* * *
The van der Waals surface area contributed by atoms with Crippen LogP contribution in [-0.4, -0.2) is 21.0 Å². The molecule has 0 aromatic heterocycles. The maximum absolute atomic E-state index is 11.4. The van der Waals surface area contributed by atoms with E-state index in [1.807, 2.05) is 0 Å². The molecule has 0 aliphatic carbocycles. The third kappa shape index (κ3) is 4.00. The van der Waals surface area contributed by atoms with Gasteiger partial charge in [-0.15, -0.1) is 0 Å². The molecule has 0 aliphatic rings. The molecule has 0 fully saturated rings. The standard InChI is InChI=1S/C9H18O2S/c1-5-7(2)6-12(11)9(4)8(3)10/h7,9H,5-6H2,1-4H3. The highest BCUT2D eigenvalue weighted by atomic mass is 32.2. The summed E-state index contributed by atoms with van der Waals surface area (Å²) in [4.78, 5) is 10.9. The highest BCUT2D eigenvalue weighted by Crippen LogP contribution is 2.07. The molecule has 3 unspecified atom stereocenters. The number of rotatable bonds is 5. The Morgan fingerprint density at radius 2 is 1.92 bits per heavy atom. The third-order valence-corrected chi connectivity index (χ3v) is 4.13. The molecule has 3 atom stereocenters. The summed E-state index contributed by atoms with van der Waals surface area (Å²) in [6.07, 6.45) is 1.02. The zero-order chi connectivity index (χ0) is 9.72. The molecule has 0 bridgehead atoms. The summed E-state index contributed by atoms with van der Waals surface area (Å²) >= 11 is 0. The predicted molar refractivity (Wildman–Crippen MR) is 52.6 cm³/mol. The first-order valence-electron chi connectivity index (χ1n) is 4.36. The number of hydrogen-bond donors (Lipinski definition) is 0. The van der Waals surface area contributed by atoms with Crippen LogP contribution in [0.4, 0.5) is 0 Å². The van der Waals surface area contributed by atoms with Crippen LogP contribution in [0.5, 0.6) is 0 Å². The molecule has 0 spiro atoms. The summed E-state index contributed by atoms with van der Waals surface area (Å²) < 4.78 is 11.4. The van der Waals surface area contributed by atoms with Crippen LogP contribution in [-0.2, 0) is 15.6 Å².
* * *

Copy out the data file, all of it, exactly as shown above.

The van der Waals surface area contributed by atoms with Crippen LogP contribution in [-0.4, -0.2) is 21.0 Å². The molecule has 0 aromatic heterocycles. The maximum absolute atomic E-state index is 11.4. The van der Waals surface area contributed by atoms with E-state index in [1.807, 2.05) is 0 Å². The molecule has 0 aliphatic carbocycles. The third kappa shape index (κ3) is 4.00. The van der Waals surface area contributed by atoms with Gasteiger partial charge in [-0.15, -0.1) is 0 Å². The molecule has 0 aliphatic rings. The molecule has 0 fully saturated rings. The standard InChI is InChI=1S/C9H18O2S/c1-5-7(2)6-12(11)9(4)8(3)10/h7,9H,5-6H2,1-4H3. The highest BCUT2D eigenvalue weighted by atomic mass is 32.2. The summed E-state index contributed by atoms with van der Waals surface area (Å²) in [4.78, 5) is 10.9. The highest BCUT2D eigenvalue weighted by Crippen LogP contribution is 2.07. The molecule has 3 unspecified atom stereocenters. The number of rotatable bonds is 5. The Morgan fingerprint density at radius 2 is 1.92 bits per heavy atom. The third-order valence-corrected chi connectivity index (χ3v) is 4.13. The molecule has 3 atom stereocenters. The summed E-state index contributed by atoms with van der Waals surface area (Å²) in [6.07, 6.45) is 1.02. The zero-order chi connectivity index (χ0) is 9.72. The molecule has 0 bridgehead atoms. The summed E-state index contributed by atoms with van der Waals surface area (Å²) >= 11 is 0. The predicted molar refractivity (Wildman–Crippen MR) is 52.6 cm³/mol. The first-order valence-electron chi connectivity index (χ1n) is 4.36. The number of hydrogen-bond donors (Lipinski definition) is 0. The van der Waals surface area contributed by atoms with Crippen LogP contribution in [0.4, 0.5) is 0 Å². The van der Waals surface area contributed by atoms with Crippen LogP contribution in [0.5, 0.6) is 0 Å². The molecule has 0 spiro atoms. The summed E-state index contributed by atoms with van der Waals surface area (Å²) < 4.78 is 11.4. The van der Waals surface area contributed by atoms with Crippen LogP contribution in [-0.2, 0) is 15.6 Å².